Ontario’s top doctor said Tuesday he would want to see students return to school before the region begins reopening in mid-June.
Dr. David Williams made the comments on the same day as a group of researchers studying the effects of the pandemic on kids cautioned of “a generational catastrophe.”
Williams said most public health institutions in the province support the reopening of schools, which have been closed to in-person learning since early to mid-April.
“My position has been always, like our public health measures table and our medical officers of health, that feel that schools should be the last to close and the first to open,” Williams told a news conference.
“Ideally, I’d like the schools open before we enter Step 1 of our exit strategy.”
Williams said he had heard from several public health agencies, including those that are largely affected by the pandemic, who want to see children back to their classrooms.
Cases of COVID-19 continue to fall in the third wave of the pandemic whereas Ontario remains under a stay-at-home order. Vaccinations continue to surge with over 8.2 million persons receiving their first dose.
He said the situation is different today compared to when Ontario closed schools in early April.
“We’re confident that we can be supportive of making sure the schools are safe for everyone, including students and teachers and other staff working there,” Williams said.
This past week, the province faced fierce criticism for failing to address whether schools would reopen as it offered information about how the rest of the economy would emerge from the stay-at-home order.
Tracy Vaillancourt, an education professor at the University of Ottawa who specializes in mental health research of children, wrote a letter to Premier Doug Ford and the province calling for the reopening of schools.
“We are on the cusp of a generational catastrophe,” Vaillancourt and 14 other researchers, who are part of a team working on a report regarding the effects of the pandemic on children, wrote.
“Our professional consensus is that these shutdowns have negatively affected all aspects of child development, that extend well beyond the classroom.”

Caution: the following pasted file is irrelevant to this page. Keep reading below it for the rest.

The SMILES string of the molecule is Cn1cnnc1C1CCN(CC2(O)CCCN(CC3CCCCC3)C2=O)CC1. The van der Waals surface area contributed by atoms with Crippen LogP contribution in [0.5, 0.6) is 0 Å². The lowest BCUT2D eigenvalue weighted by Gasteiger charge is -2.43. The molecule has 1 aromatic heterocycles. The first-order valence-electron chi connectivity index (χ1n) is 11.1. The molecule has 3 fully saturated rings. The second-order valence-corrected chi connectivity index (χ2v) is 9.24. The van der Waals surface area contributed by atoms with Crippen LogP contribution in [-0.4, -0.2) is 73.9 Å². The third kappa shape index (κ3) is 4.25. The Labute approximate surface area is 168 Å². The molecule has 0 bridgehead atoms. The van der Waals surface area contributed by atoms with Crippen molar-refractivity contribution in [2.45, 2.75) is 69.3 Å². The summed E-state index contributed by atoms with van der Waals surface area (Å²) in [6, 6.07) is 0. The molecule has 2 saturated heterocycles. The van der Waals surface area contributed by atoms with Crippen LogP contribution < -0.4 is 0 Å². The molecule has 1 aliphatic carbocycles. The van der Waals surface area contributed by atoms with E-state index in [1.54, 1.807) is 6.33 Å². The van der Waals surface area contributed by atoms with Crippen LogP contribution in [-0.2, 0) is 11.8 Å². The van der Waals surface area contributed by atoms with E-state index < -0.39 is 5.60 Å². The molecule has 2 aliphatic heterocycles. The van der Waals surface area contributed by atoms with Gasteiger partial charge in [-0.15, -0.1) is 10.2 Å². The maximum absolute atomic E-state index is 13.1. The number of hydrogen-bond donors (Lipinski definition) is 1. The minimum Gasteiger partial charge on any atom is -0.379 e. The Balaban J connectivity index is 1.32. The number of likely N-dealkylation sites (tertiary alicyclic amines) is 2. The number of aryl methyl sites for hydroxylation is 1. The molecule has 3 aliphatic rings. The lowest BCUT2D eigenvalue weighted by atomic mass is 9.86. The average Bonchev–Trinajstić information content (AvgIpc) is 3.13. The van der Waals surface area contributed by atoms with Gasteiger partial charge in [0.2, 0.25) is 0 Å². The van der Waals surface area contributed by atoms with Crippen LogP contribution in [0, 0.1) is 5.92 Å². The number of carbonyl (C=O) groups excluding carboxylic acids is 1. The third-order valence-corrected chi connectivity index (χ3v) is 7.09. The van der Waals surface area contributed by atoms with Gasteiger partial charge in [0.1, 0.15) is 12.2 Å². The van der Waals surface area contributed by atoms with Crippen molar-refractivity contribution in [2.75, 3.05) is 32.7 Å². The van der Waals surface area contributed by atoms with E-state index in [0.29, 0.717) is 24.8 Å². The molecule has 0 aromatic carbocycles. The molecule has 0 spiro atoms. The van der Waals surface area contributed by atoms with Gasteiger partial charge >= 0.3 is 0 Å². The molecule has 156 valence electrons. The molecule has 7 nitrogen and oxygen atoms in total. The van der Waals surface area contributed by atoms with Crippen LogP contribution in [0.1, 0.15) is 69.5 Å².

There have been many reports, including from the region’s Hospital for Sick Children, that suggest mental health in kids has reduced during the COVID-19 pandemic.
Vaillancourt echoed those concerns but additionally said schools provide much more than assistance for mental health afflictions. They allow some students to eat better and more consistently through various programs.
“We also recommend that we prioritize the safe reopening of all extracurricular activities like sports, and we work to ensure that they stay open,” Vaillancourt said.
Teacher unions said last week they support reopening schools, however, wanted the province to address their concerns to make them safer.
Those concerns included smaller class sizes along with improved testing and contact tracing. Williams said he would also be open to a regional approach to allow some school boards to return to in-person class sooner than others.
Williams says there will be a decision on schools reopening soon.
Meanwhile, Doctor Paul Roumeliotis, the medical officer of health for the Eastern Ontario Health Unit and the chair of Council of Medical Officers of Health, said an announcement will be made soon schools. Roumeliotis said on Tuesday that he is spoken with Premier Doug Ford regarding the return to class.
“He said that they were going to be looking at it this week,” Roumeliotis told Newstalk 580 CFRA’s Ottawa at Work with Leslie Roberts.
“They had received our letter, they had received other letters, and they were going to look at it over the weekend and make some kind of announcement this week,” Roumeliotis said.